Ing my writings, and tliU war hus tied j this Idea symvUc exercises have been
up the lCngl.sh nutpizlnes so that I can- n'"an" '' ftnr J". , - - ,m
not sell them anything. So I have to The Tr.-nton fair Is to asrumn Its part
make what I can catching fish" I "' Americas prrai pence nvi''i"" '
Halns said he had been foicel to onply i u"v? -ij.i-.iie - if-..,
a,-magistrate for pcrmil.m to tarry . and th- oodrnw llson dove, tne stand-
RSfun on account or attacKs tnnt iial i ""' "'" " l'"-, """- ... "
beeh made upon him by oth.-r b.tch- , "nence on fi-'n ' ha ben brought to
combers while he was gathering drift- ! Trenton to stlrui!af Interest In the move-
wood rind on one occasion a can.? came ! num. l nis is cerininiv ir, suikihb con
to his house and assaulted him "I
have had them in court," he added, "and
one of them was placed under susp-nded
sentence, but they are waiting tor a
chance to frame me up. and if they can
frame me up under the Sullivan law he
cause I have this rifle the will do St."
Halns made a dive into the locker and
fished out an old-fashioned rlilr- He I
held it up.
"It Isn't much to shoot with " lie -ild.
"and I don't want to shoot a' injbodv,
but If they know I have it marli" the
will leave me alone. But if it isn i right
for me to have the Run, I'll get rid of It."
trast to the distressing conditions in
Europe. Peace, happiness, tranquility ,
and good will on the one side: misery,
poverty, -ufferlng and death on the othr. I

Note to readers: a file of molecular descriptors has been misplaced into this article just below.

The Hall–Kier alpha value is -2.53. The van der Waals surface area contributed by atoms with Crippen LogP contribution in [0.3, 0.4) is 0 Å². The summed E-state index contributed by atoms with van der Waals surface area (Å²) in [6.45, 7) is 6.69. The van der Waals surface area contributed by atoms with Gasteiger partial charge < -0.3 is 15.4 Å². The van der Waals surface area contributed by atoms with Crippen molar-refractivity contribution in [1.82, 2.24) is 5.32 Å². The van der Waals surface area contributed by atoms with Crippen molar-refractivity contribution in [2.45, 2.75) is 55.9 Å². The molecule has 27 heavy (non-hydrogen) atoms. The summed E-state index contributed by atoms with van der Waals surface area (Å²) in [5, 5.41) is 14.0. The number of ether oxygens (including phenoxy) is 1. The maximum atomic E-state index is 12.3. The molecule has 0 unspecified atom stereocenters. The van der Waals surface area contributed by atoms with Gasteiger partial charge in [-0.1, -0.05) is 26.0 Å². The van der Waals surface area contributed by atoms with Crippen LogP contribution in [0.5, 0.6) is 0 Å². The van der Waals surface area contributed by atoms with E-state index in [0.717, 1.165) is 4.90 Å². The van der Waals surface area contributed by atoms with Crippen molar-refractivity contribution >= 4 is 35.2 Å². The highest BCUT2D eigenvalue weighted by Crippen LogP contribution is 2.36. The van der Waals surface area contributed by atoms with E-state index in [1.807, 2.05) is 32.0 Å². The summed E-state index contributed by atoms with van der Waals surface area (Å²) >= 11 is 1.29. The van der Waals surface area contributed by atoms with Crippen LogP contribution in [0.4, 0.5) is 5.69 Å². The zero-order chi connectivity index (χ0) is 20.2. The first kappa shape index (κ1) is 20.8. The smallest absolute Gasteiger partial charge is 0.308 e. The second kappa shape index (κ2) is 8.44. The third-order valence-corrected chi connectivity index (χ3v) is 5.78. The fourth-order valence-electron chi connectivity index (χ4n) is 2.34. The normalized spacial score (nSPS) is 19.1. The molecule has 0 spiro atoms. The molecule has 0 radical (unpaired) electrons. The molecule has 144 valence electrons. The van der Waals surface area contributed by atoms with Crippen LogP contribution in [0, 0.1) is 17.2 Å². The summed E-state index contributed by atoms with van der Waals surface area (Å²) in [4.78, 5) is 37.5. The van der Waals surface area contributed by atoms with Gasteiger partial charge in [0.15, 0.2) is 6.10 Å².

Mny we not only retain this much. to-be-
desired state, but may we b; Instrumental j
In restoring peace and prosperity In Eu- '
DIRECTORS OF POOR HOME
HELD LIABLE FOR S37.500
TELLS OF HARDSHIPS
AND PERILS IN ARCTIC
Forced to Indorse Note Because of
County's Low Finances.
CHESTER PA . i-pt. Z- -That the
finances of Delaware rounty are ut low
ebb is shown bv the fact thnt the mem
bers of the Board of Directors of the
Coun5 Poor Home nave bem reyilre.l
to Indorse a note In the sum of 5.17..W
1 In order to meet the current expenses of
t that Institution. The directors of the
oo.-ml are: Clark Baldwin, of Concord,
President; Aithur Martin, of this city,
Lecretaiy; 'William H. Jones, of Darby,
"When the home's funds becnm ex
hausted several weks ago the iMrectora
nppealed to the County t'ommlrionerj.
for the necessary funds, but wore In
formed that nothing could be -ion" be
cause the county taxes have not been
icceived. The directors then appealed to
the court, where It was suggested that
they negotiate a note for the needed
The funds of the county have been de
pleted by the magnificent Courthouse at
Media, which recently was finished at a
cost of several hundred thousand del'ii?
Each of the Poor Directors receives a
snlary or yl a month. Although the re